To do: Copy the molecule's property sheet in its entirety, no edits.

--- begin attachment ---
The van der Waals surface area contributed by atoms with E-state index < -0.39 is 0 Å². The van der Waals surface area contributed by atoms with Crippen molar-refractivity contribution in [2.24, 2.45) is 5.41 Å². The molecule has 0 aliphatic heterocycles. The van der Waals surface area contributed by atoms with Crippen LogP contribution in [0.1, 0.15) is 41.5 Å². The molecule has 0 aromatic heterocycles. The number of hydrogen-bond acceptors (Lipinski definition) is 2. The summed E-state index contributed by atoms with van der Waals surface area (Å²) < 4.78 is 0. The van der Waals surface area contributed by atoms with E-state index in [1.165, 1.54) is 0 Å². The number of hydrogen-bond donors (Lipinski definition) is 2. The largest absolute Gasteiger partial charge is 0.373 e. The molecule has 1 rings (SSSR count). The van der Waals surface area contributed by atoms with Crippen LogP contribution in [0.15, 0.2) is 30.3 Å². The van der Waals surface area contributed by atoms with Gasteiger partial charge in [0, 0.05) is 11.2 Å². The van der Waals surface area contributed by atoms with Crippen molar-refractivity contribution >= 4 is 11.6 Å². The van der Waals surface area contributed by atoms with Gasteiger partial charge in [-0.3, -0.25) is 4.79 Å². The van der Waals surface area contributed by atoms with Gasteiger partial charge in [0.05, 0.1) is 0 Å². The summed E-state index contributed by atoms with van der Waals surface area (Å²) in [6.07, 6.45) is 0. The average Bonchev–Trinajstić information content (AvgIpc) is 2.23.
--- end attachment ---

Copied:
The van der Waals surface area contributed by atoms with E-state index < -0.39 is 0 Å². The van der Waals surface area contributed by atoms with Crippen molar-refractivity contribution in [2.24, 2.45) is 5.41 Å². The molecule has 0 aliphatic heterocycles. The van der Waals surface area contributed by atoms with Crippen LogP contribution in [0.1, 0.15) is 41.5 Å². The molecule has 0 aromatic heterocycles. The number of hydrogen-bond acceptors (Lipinski definition) is 2. The summed E-state index contributed by atoms with van der Waals surface area (Å²) < 4.78 is 0. The van der Waals surface area contributed by atoms with E-state index in [1.165, 1.54) is 0 Å². The number of hydrogen-bond donors (Lipinski definition) is 2. The largest absolute Gasteiger partial charge is 0.373 e. The molecule has 1 rings (SSSR count). The van der Waals surface area contributed by atoms with Crippen LogP contribution in [0.15, 0.2) is 30.3 Å². The van der Waals surface area contributed by atoms with Gasteiger partial charge in [0, 0.05) is 11.2 Å². The van der Waals surface area contributed by atoms with Crippen molar-refractivity contribution >= 4 is 11.6 Å². The van der Waals surface area contributed by atoms with Gasteiger partial charge in [-0.3, -0.25) is 4.79 Å². The van der Waals surface area contributed by atoms with Gasteiger partial charge in [0.05, 0.1) is 0 Å². The summed E-state index contributed by atoms with van der Waals surface area (Å²) in [6.07, 6.45) is 0. The average Bonchev–Trinajstić information content (AvgIpc) is 2.23.